Some parents have been raising concerns about the teaching of critical race theory in public schools in the United States. Recently, these specious claims have been showing up in Canada too. School boards are being questioned for their anti-racism policies and the teaching of CRT to students.
The Waterloo Region Record recently published a story that detailed how Waterloo Region District School Board trustees in Ontario were told by some parents they were concerned their children could “internalize shame and guilt because they’re white.”
A school delegation called “for more transparency about what’s being taught in classrooms on critical race theory and white privilege” and asked education staff to provide a working definition of the terms in relation to “anti-racist lesson plans.”
And last month, a Toronto Star article on Durham Catholic School Board’s “new anti-racism policy” reported that trustees and members of the public had concerns about language such as “white supremacy” and “colonialism.”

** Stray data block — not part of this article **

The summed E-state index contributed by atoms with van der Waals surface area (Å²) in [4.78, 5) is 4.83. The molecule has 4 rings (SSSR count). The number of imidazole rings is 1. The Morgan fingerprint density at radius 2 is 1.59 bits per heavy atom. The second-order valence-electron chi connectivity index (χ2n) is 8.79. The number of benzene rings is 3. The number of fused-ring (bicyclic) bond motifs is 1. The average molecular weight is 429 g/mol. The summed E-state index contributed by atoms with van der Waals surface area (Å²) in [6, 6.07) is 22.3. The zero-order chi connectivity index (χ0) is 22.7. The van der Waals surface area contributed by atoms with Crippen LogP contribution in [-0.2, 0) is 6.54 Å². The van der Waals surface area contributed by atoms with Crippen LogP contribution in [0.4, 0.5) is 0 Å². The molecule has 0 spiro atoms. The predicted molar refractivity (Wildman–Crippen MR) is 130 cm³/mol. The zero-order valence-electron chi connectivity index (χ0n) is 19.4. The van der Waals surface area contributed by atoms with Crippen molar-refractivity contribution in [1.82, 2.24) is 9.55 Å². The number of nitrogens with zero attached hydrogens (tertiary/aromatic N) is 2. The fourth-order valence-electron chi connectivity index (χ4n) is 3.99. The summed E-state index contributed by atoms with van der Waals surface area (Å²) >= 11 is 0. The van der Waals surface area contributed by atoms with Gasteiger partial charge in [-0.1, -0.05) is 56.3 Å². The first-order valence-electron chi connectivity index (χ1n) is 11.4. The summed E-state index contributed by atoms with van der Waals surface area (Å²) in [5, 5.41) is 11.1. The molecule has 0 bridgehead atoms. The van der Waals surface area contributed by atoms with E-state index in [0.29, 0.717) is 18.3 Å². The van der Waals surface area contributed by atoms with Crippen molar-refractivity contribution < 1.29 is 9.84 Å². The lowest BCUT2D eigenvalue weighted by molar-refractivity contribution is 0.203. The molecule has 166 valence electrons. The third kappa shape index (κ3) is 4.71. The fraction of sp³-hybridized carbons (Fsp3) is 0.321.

The language, they said, “reflected ‘critical race theory,’ an academic concept that contends racism — whether intentional or not — is systemic and embedded in institutions.” The Star reported that this language was removed from the new policy.
Read the full article written by Carl E. James, Professor and Jean Augustine Chair in Education, Community & Diaspora (Faculty of Education, York University) and Vidya Shah, Assistant Professor (Faculty of Education) in The Conversation.
Listen to the full podcast, discussing the injustices and inequalities in the education system with guest Carl E. James, Professor and Jean Augustine Chair in Education, Community & Diaspora (Faculty of Education, York University) on The Conversation.